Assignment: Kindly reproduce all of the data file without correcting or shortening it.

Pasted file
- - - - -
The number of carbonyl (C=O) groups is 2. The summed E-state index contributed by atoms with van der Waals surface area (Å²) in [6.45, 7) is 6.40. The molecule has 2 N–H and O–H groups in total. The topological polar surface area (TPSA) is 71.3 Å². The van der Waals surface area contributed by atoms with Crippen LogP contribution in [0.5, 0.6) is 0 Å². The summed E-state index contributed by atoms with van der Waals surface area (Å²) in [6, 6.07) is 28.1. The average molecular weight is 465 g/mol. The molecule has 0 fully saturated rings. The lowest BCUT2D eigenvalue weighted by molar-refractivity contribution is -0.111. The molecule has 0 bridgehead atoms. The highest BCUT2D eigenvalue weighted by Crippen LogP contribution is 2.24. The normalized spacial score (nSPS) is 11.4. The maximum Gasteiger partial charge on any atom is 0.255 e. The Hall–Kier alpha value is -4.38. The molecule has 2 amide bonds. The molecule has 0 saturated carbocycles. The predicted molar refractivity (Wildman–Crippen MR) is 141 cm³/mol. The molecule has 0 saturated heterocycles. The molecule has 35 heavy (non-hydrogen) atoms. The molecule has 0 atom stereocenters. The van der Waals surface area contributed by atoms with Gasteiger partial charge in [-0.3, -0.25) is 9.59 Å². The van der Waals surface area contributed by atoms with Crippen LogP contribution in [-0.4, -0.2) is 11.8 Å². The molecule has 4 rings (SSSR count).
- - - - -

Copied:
The number of carbonyl (C=O) groups is 2. The summed E-state index contributed by atoms with van der Waals surface area (Å²) in [6.45, 7) is 6.40. The molecule has 2 N–H and O–H groups in total. The topological polar surface area (TPSA) is 71.3 Å². The van der Waals surface area contributed by atoms with Crippen LogP contribution in [0.5, 0.6) is 0 Å². The summed E-state index contributed by atoms with van der Waals surface area (Å²) in [6, 6.07) is 28.1. The average molecular weight is 465 g/mol. The molecule has 0 fully saturated rings. The lowest BCUT2D eigenvalue weighted by molar-refractivity contribution is -0.111. The molecule has 0 bridgehead atoms. The highest BCUT2D eigenvalue weighted by Crippen LogP contribution is 2.24. The normalized spacial score (nSPS) is 11.4. The maximum Gasteiger partial charge on any atom is 0.255 e. The Hall–Kier alpha value is -4.38. The molecule has 2 amide bonds. The molecule has 0 saturated carbocycles. The predicted molar refractivity (Wildman–Crippen MR) is 141 cm³/mol. The molecule has 0 saturated heterocycles. The molecule has 35 heavy (non-hydrogen) atoms. The molecule has 0 atom stereocenters. The van der Waals surface area contributed by atoms with Gasteiger partial charge in [-0.3, -0.25) is 9.59 Å². The van der Waals surface area contributed by atoms with Crippen LogP contribution in [-0.4, -0.2) is 11.8 Å². The molecule has 4 rings (SSSR count).